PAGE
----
Some Wins, Some Losses for Real Food in Raleigh
If you’ve been following the News & Observer and AHA’s news feed, Facebook and Twitter, you know that urban agriculture and the food desert issue have been making headlines.
For several months now, a team of individuals calling themselves the Raleigh Urban Ag Work Group (@RaleighUrbanAg), have been meeting to offer City of Raleigh’s Mayor McFarlane and select City Council members with proposed changes for the Unified Development Ordinance (UDO) to support urban farms and community gardens where residents most need them. The Raleigh Urban Ag group is comprised of Advocates for Health in Action, the Carolina Farm Stewardship Association (CFSA), the Center for Environmental Farming Systems (CEFS), Cooperative Extension, the Inter-Faith Food Shuttle (IFFS), Raleigh City Farm and Sixth Sun, along with a few individuals.
Among the proposed changes were allowing community gardens and urban farms in residential zones with certain restrictions; creating a new category of garden called a “market garden,” which is a garden run by an individual or group that sells its products on-site or off-site; and other similar changes. The overall goal is to reduce barriers to gardening and farming for lower-income families in residential areas of Raleigh where fresh, local food is needed most.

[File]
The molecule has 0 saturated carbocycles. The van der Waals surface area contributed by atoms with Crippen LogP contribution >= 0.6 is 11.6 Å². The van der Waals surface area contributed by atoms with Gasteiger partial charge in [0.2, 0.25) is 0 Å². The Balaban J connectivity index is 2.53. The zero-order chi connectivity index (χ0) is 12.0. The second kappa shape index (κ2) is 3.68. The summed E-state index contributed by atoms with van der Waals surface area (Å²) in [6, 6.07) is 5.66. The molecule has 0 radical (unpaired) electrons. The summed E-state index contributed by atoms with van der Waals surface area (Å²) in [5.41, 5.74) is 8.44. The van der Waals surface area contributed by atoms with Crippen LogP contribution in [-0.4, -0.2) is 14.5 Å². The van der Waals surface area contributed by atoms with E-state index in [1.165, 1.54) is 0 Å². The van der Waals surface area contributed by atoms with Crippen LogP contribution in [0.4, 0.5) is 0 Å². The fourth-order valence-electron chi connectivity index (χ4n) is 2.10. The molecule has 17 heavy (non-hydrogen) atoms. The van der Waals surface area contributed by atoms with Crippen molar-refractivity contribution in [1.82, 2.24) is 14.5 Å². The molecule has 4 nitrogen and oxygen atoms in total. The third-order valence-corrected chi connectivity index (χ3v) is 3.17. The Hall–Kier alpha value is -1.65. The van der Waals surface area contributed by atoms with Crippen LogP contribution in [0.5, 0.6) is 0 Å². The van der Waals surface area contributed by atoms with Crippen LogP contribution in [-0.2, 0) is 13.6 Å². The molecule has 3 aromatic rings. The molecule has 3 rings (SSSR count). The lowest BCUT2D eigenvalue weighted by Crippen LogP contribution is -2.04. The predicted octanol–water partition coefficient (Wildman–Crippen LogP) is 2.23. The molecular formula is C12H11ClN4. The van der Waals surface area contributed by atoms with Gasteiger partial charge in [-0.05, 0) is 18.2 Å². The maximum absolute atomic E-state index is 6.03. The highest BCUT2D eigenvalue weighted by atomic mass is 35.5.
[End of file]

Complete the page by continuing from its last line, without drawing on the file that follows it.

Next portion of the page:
The outcome was mixed.
While the team was able to convince city leaders of the need to zone high-density residential areas to allow for community gardens without special permitting, Raleigh Urban Ag Work Group will return to the City in the New Year to work on the market garden and urban farm issues.
However, for families living in the USDA designated food deserts in South Raleigh, this small win is big, especially in light of the closing of two Kroger groceries slated for January 2013.
Read the News & Observer articles here.
1) Urban Farm Advocates Seek Friendlier Turf
2) Raleigh, Community Gardening Advocates Seek Common Ground